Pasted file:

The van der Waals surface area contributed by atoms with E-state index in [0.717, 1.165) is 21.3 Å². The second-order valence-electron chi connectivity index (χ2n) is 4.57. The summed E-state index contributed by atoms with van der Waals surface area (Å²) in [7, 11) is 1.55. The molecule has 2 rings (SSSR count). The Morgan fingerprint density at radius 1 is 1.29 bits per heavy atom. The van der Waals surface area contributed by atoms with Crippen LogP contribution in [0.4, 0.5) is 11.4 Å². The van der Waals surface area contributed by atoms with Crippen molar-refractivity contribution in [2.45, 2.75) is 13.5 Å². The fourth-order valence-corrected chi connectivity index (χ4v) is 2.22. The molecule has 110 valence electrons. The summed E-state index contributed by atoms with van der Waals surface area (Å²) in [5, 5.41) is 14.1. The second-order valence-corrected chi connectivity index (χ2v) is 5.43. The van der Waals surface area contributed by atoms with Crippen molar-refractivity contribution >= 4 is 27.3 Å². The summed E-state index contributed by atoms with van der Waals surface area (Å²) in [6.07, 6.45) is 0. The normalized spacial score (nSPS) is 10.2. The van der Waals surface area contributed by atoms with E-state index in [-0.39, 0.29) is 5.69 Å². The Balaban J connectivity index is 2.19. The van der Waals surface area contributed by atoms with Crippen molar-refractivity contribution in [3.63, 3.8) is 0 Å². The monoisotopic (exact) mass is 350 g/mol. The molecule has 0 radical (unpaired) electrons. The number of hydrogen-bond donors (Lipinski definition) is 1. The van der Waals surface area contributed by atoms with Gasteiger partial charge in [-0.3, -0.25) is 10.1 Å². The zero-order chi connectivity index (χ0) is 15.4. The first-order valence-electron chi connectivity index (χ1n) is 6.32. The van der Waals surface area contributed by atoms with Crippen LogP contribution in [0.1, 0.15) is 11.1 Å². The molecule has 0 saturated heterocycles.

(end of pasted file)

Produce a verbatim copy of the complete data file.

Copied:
The van der Waals surface area contributed by atoms with E-state index in [0.717, 1.165) is 21.3 Å². The second-order valence-electron chi connectivity index (χ2n) is 4.57. The summed E-state index contributed by atoms with van der Waals surface area (Å²) in [7, 11) is 1.55. The molecule has 2 rings (SSSR count). The Morgan fingerprint density at radius 1 is 1.29 bits per heavy atom. The van der Waals surface area contributed by atoms with Crippen LogP contribution in [0.4, 0.5) is 11.4 Å². The van der Waals surface area contributed by atoms with Crippen molar-refractivity contribution in [2.45, 2.75) is 13.5 Å². The fourth-order valence-corrected chi connectivity index (χ4v) is 2.22. The molecule has 110 valence electrons. The summed E-state index contributed by atoms with van der Waals surface area (Å²) in [5, 5.41) is 14.1. The second-order valence-corrected chi connectivity index (χ2v) is 5.43. The van der Waals surface area contributed by atoms with Crippen molar-refractivity contribution >= 4 is 27.3 Å². The summed E-state index contributed by atoms with van der Waals surface area (Å²) in [6.07, 6.45) is 0. The normalized spacial score (nSPS) is 10.2. The van der Waals surface area contributed by atoms with E-state index in [-0.39, 0.29) is 5.69 Å². The Balaban J connectivity index is 2.19. The van der Waals surface area contributed by atoms with Crippen molar-refractivity contribution in [3.63, 3.8) is 0 Å². The monoisotopic (exact) mass is 350 g/mol. The molecule has 0 radical (unpaired) electrons. The number of hydrogen-bond donors (Lipinski definition) is 1. The van der Waals surface area contributed by atoms with Gasteiger partial charge in [-0.3, -0.25) is 10.1 Å². The zero-order chi connectivity index (χ0) is 15.4. The first-order valence-electron chi connectivity index (χ1n) is 6.32. The van der Waals surface area contributed by atoms with Crippen LogP contribution in [0.1, 0.15) is 11.1 Å². The molecule has 0 saturated heterocycles.